By David Milliken
LONDON (Reuters) - British consumer spending growth lost pace last month, adding to signs of a weakening economy, despite a doubling in cinema takings after the release of the films "Barbie" and "Oppenheimer", Barclays data showed on Tuesday.
Annual growth in consumer spending on credit and debit cards slowed to 2.8% in August from 4.0% in July, which the bank blamed on a continuation of the previous month's rainy weather.
Part of the slowdown also reflected falling inflation - and in particular a 20% year-on-year drop in the cost of vehicle fuel - as spending on essentials such as food and fuel grew just 1.0%, the least since April 2020.
Spending on cinema tickets was up 101% on a year earlier, driving a broader rise in spending on entertainment.
However, with consumer price inflation still running at 6.8% in July - the highest of any major economy - the data suggests overall household consumption continues to fall in real terms.
"Muted spending growth in August is in line with other data sources, such as soft PMIs and stalling consumer confidence, suggesting that the bite from monetary tightening is starting to be felt more acutely," Barclays economist Abbas Khan said.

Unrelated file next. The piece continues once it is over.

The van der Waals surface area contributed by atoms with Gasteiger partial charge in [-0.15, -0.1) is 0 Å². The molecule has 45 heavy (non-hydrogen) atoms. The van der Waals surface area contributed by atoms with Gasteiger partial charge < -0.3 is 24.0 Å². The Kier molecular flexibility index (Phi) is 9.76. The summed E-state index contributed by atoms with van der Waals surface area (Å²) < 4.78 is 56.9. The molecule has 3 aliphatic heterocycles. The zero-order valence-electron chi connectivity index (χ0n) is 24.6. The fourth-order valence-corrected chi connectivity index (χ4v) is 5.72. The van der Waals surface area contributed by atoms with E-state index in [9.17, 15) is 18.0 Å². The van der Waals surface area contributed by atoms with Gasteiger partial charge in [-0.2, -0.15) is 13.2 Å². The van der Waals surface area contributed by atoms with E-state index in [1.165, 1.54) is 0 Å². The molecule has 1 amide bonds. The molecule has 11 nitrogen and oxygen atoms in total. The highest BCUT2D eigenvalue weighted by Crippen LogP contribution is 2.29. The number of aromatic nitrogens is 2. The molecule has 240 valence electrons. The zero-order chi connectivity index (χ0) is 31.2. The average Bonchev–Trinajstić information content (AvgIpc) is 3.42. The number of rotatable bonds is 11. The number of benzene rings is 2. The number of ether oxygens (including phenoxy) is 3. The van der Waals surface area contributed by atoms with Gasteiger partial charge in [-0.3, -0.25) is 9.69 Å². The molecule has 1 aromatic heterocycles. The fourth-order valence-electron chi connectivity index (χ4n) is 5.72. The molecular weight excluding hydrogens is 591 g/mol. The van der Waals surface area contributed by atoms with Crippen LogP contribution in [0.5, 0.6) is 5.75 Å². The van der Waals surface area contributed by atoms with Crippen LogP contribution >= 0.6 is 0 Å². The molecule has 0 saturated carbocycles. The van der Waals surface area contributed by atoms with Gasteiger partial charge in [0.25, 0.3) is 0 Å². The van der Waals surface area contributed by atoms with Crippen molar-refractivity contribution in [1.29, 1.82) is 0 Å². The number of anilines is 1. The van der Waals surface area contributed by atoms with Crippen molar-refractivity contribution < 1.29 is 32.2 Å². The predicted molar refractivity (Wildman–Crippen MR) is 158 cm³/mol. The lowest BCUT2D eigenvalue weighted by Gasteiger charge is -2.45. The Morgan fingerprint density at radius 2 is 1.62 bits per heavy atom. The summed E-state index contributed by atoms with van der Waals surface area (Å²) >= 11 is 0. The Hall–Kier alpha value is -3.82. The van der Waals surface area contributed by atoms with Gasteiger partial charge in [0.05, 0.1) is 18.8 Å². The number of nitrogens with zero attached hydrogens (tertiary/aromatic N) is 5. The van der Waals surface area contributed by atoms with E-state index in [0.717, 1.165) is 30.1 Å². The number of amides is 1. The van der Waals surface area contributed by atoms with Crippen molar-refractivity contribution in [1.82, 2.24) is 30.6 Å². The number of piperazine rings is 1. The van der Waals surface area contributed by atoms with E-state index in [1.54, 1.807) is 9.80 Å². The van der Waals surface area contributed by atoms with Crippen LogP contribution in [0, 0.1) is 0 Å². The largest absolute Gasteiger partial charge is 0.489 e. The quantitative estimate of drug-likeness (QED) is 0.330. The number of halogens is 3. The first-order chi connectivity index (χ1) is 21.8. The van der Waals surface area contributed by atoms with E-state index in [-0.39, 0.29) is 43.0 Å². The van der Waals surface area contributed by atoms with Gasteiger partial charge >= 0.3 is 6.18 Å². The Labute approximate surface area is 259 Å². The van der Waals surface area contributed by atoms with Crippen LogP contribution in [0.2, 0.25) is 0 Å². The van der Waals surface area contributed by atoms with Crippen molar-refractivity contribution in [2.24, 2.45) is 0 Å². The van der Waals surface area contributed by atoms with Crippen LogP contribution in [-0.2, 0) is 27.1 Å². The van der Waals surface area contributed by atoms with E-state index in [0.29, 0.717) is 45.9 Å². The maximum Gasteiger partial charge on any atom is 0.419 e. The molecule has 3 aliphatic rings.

The Bank of England has raised interest rates 14 times since December 2021 and financial markets expect a further quarter-point increase to 5.5% this month, then a final hike to 5.75% before the end of the year.
While Barclays said the rainy weather had weighed on consumer spending, separate figures from the British Retail Consortium on Tuesday showed many shoppers had returned to stores after a washout for retailers in July.
Total sales at BRC members grew by 4.1% in cash terms in the year to August - in line with the average annual growth rate over the past 12 months - after dropping to 1.5% in July.
Like-for-like sales growth, a measure which adjusts for changes in store space, rose to 4.3% in August from 1.8%.
Beauty products had performed strongly, but the BRC said parents appeared to be holding off on purchases of children's uniforms and shoes until just before the new school year began.
Like the Barclays figures, the BRC data is not adjusted for inflation - so falling inflation could lead to lower top-line sales growth, the trade body said.
"As the rate of price rises falls, so will the extra spending needed by consumers. As a result, sales growth may fall in the coming months, even if volume growth does not," BRC Chief Executive Helen Dickinson said.
(Reporting by David Milliken; editing by William James)